First off, the market for cable network systems and set-top boxes is basically a "duopoly" between Scientific-Atlanta and General Instrument. General Instrument is the larger of the two and has shipped 40 million out of a total of 65 million systems. General Instrument provides two set-top boxes for broadband cable. The core interactive unit provides video on demand, Internet access, and e-mail and sells for less than $300. The upscale model, the DCT 5000+, has the following capabilities (according to the General Instrument website):
- MPEG-2 video & Dolbyï¿½ Digital Audio
- Exceeds Open-Cable requirements
- Built-in DOCSIS cable modem
- Triple-Tuner TM architecture for simultaneous watch, talk 'n surf
- High definition television support
- Open architecture supports downloaded third-party software applications
- 32-bit true color/3D graphics
- Real-time interactivity
General Scientific- Instrument Atlanta Return on Equity 8.40 16.32 Return on Assets 6.51 11.10 Gross Margin 29.06 28.82 Operating Margin 11.86 12.05 Profit Margin 6.74 8.43 Rev. Growth (5 yrs.) 11.74 10.47 Rev Growth (1 yr.) 12.68 5.25 Day Sales Outstanding 57 73 Invent. Turnover/90 Days: 2.4 1.7Sometimes when I compare two companies' numbers, it seems obvious that one is being squashed by the other. This doesn't appear to be happening here. Let's get away from the numbers and look at some other interesting developments for General Instrument. The most important is that Motorola (NYSE: MOT) has acquired it.
Motorola is the leader in cable modems, according to Mr. Kanouff, and also will provide the core technologies for further development of set-top boxes and networking equipment. Also, Motorola has a strong brand name, which will be an advantage for selling their set-top boxes on the retail market. This merger will be complete in early 2000. What is interesting for us as Drip investors is that while General Instrument does not offer a Drip plan, Motorola does. We'll need to look at Motorola closer in the future.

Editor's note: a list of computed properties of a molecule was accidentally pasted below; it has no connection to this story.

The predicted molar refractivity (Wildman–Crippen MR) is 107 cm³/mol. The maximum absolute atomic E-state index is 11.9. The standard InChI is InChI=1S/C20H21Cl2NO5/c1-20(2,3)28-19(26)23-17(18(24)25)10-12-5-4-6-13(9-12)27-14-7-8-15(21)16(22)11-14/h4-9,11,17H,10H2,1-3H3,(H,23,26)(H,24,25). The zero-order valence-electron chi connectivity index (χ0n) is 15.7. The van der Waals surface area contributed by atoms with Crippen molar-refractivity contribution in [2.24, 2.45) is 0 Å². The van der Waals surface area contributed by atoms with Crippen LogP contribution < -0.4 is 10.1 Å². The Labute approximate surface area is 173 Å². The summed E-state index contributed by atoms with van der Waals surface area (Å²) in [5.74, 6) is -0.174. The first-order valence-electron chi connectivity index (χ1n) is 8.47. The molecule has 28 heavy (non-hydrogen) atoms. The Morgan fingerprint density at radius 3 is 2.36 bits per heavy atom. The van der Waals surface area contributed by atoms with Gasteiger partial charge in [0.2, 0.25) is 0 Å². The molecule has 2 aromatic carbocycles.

Finally, our discussion went on to the cable business in general, and Mr. Kanouff confirmed everything I was told by the folks at Scientific-Atlanta. That is, there are some other competitors, such as Sony, coming into the set-top box arena. However, there are significant barriers to entry. The boxes have to be a system with the cable network, so unlike PCs, you can't easily build a set-top box in your garage. The network systems for the cable company are quite complex and require a high degree of competency. Both General Instrument and Scientific-Atlanta have strong relationships with their customers -- this makes breaking into the business difficult. Mr. Kanouff, however, did disagree with the Scientific-Atlanta folks about who made the better product.
What is my conclusion? We're into an opinion area here, since there isn't definitive evidence that one company is overwhelming the other. So far, it looks like Scientific-Atlanta is still in the running for a Drip investment. I'm also looking forward to studying Motorola. Next week we'll look closely at the numbers from Scientific-Atlanta and conclude this series. After that, I want to veer off the road from Pathfinder companies for a few weeks and write about something I'm intimately familiar with -- building supply companies such as Home Depot (NYSE: HD).